Having always been active - hiking, biking, trekking, walking, running and working out at the gym, I would like to stay that way. My 60th birthday is in June, and last January I decided to complete 60 hikes before then. Well on my way to meeting this goal by now, I've been writing about each of those hikes in my "Sixty Before Sixty (Hikes Before Years)" blog.
Really, I have been having an absolute blast along the trails.
There is a lot of good information in this archive of blog entries here on Blogger, so don't worry, it will continue to be available; but keep in mind, any new posts from July 2011 on will be made over on the new site at - http://morefromreallyrose.wordpress.com/. See you there!
Looking over my entire garden, it appears a bit too unruley right now, so I'm taking on a more focused approach by searching for those little details that seem to stand out. The things that caught my eye today, strawberries ready to be picked.
And, much to my surprise (really, more like delight!), early raspberries ready to be plucked from the vine too.
The fragrant sweet peas, just beginning to bloom.
I do not know the name of this beauty, but adore the color changes of its leaves and the brilliant yellow seed forming in the middle of each little red blossom. My secret hope is that over the years this perennial might be able to grow to some sort of giant proportion in my garden, hiding all the weeds in the process.
The large pot of sage in my row of potted herbs in Garden Nbr. 01 is beginning to bloom too. To be savored during the upcoming winter months when spread on a grilled chicken breast (or simply crackers and cheese), once more sage blossoms are showing, I shall pick them (along with some of the leaves), steep them all together in boiling water, and cook up a batch of sage blossom jelly.
Even the leeks are about to bloom. Once this bud opens, the blossoms can be added to salads, soups, stir fries, or even steeped in boiling water and made into leek blossom jelly.
A handful of sweet sugar snap pea pods were ready to be picked, and once home, found their way onto my dinner tray.
What's to become of the strawberries and raspberries? They will fill jars labeled "Strawberry - Raspberry Jam" - tomorrow.
Distinct in flavor, I think the crystalized ginger that you make yourself is much tastier than what you can buy at the store. It's very easy to make yourself, and certainly doesn't require many ingredients. Here's what you need - 8 ounces of ginger (I use organic from Trader Joe's) and one cup of sugar.
Peel and slice the ginger. If you have a grapefruit spoon, that works better than a vegetable peeler when it comes to scraping the peeling off of the pieces of ginger, but a regular spoon will work just about as well if you don't happen to have a grapefruit spoon handy. I make my ginger slices somewhere between one eighth and one quarter of an inch thick, but it doesn't have to be precise.
Put the peeled and sliced ginger pieces in a pan, cover with two cups of water. Bring to a boil, then lower the heat to medium. Cook the pieces of ginger for about 45 minutes, or until fork tender.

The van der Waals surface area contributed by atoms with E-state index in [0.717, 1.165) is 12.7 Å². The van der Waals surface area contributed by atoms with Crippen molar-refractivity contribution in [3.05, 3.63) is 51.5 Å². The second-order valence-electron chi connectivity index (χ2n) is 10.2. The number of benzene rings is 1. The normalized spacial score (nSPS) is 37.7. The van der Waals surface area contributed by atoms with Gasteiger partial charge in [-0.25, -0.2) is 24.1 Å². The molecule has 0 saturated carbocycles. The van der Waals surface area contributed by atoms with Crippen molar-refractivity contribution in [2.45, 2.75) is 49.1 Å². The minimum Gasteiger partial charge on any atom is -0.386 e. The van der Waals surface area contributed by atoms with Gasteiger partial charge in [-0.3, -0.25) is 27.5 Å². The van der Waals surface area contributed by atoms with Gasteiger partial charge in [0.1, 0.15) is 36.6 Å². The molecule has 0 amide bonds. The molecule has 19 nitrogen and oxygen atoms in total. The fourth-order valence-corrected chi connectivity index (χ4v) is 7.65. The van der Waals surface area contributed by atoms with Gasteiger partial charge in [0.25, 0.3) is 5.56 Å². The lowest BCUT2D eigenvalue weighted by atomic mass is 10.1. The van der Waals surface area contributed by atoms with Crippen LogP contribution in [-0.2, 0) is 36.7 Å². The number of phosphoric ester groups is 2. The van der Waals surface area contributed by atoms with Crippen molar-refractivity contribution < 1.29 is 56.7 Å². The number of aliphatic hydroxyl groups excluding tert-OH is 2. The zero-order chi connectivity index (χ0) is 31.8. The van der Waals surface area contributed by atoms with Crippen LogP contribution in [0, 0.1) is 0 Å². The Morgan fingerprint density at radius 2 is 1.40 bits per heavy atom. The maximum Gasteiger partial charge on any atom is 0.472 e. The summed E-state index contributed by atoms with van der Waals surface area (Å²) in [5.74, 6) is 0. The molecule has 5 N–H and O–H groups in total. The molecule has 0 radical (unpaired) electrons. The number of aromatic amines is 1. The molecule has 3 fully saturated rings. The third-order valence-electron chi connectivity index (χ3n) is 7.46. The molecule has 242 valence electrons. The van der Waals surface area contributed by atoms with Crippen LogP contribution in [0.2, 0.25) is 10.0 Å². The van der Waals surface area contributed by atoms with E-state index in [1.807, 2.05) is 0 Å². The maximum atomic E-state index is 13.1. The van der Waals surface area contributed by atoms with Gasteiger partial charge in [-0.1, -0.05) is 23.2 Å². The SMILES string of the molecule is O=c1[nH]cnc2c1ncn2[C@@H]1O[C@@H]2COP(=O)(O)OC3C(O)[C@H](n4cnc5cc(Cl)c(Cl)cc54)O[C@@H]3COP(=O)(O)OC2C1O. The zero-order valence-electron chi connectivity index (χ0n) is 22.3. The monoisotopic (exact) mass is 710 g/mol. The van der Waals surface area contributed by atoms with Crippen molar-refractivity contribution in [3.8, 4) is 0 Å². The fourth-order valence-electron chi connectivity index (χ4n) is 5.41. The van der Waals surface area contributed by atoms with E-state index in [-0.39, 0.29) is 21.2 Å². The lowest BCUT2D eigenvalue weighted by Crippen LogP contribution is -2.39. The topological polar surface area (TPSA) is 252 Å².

Drain the cooked ginger pieces and reserve the liquid (tea) in which they were cooked.
Return the cooked ginger pieces to a pan. Add one half cup of the reserved ginger liquid and one cup of sugar. Bring to a rolling boil. Cook and stir for about twenty minutes, or until the liquid has cooked down to a syrup and the ginger pieces appear glossy (crystalized).
Drain again, reserving the liquid (syrup). Roll the ginger pieces in a little sugar and place on a rack to dry.
A wonderful benefit of making your own crystalized ginger is that not only do you get a much larger quantity of crystalized ginger for your money, but you also get a jar full of delicious ginger tea and yet another jar full of ginger syrup - all with no artificial flavorings or colors.
Store the ginger tea in a jar your refrigerator and add a few spoonfulls of it to your favorite tea for extra flavor. The ginger syrup is absolutely delicious! Use it to flavor plain yogurt, as a topping for ice cream, drizzle a little over fresh fruit, pour some into chilled soda water for a refreshing drink, or simply pour the syrup over your pancakes and waffles. It's all good and it never ceases to amaze me how much I can make from just eight ounces of fresh ginger root.
After it has dried, store the crystalized ginger pieces in a jar.
It's official, summer is here. Finally! Ushered out of their nest on this first day of summer, these yellow sac spider hatchlings on our back deck fled as quickly as the their little legs would allow in the warm afternoon sun.
Stopping by my Happy Valley gardens long enough to water, this fat robin was seen watching for worms working the raised bed where I've been burying our compost lately. The compost is breaking down so fast, most likely because of the many worms there so it's no wonder that the robin sits on the edge of that bed - patiently waiting.
Visiting with other gardeners while there, we loved the whisps of mare's tail clouds in the summer sky above the gardens.
Relaxed and comfortable and warm, the Village Green in Fairhaven was a pleasant stop.
I loved this potted rose I passed while walking down an alley in Fairhaven on my way to lunch.
Sitting outside, we enjoyed our lunch at Skylarks and made a note to come back soon to enjoy an evening of live jazz.